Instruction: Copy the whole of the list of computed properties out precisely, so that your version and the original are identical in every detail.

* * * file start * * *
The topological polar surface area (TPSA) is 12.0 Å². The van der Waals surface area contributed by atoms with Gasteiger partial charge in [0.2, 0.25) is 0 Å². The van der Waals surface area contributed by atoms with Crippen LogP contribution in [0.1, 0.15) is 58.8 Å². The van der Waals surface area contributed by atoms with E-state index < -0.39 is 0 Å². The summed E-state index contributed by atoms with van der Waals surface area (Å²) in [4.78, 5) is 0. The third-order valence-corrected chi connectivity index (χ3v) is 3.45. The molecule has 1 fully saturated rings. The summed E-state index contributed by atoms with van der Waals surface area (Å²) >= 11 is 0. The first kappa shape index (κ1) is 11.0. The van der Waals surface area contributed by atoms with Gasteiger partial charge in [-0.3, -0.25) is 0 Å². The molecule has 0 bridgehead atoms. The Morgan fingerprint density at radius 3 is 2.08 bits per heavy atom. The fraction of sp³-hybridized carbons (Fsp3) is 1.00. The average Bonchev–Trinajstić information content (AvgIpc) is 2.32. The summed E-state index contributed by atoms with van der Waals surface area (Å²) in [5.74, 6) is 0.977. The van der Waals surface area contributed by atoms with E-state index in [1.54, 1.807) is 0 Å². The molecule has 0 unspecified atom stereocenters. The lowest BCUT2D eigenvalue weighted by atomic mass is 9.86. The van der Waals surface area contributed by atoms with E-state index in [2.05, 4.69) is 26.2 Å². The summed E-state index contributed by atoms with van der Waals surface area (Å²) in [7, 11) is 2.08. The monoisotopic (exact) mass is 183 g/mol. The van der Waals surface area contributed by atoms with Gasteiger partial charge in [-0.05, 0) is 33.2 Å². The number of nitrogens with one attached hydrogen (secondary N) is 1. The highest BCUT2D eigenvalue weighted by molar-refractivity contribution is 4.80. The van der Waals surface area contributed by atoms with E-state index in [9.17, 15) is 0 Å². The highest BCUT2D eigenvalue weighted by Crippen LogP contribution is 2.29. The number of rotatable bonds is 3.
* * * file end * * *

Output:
The topological polar surface area (TPSA) is 12.0 Å². The van der Waals surface area contributed by atoms with Gasteiger partial charge in [0.2, 0.25) is 0 Å². The van der Waals surface area contributed by atoms with Crippen LogP contribution in [0.1, 0.15) is 58.8 Å². The van der Waals surface area contributed by atoms with E-state index < -0.39 is 0 Å². The summed E-state index contributed by atoms with van der Waals surface area (Å²) in [4.78, 5) is 0. The third-order valence-corrected chi connectivity index (χ3v) is 3.45. The molecule has 1 fully saturated rings. The summed E-state index contributed by atoms with van der Waals surface area (Å²) >= 11 is 0. The first kappa shape index (κ1) is 11.0. The van der Waals surface area contributed by atoms with Gasteiger partial charge in [-0.3, -0.25) is 0 Å². The molecule has 0 bridgehead atoms. The Morgan fingerprint density at radius 3 is 2.08 bits per heavy atom. The fraction of sp³-hybridized carbons (Fsp3) is 1.00. The average Bonchev–Trinajstić information content (AvgIpc) is 2.32. The summed E-state index contributed by atoms with van der Waals surface area (Å²) in [5.74, 6) is 0.977. The van der Waals surface area contributed by atoms with E-state index in [1.54, 1.807) is 0 Å². The molecule has 0 unspecified atom stereocenters. The lowest BCUT2D eigenvalue weighted by atomic mass is 9.86. The van der Waals surface area contributed by atoms with E-state index in [2.05, 4.69) is 26.2 Å². The summed E-state index contributed by atoms with van der Waals surface area (Å²) in [7, 11) is 2.08. The monoisotopic (exact) mass is 183 g/mol. The van der Waals surface area contributed by atoms with Gasteiger partial charge in [-0.05, 0) is 33.2 Å². The number of nitrogens with one attached hydrogen (secondary N) is 1. The highest BCUT2D eigenvalue weighted by molar-refractivity contribution is 4.80. The van der Waals surface area contributed by atoms with E-state index in [9.17, 15) is 0 Å². The highest BCUT2D eigenvalue weighted by Crippen LogP contribution is 2.29. The number of rotatable bonds is 3.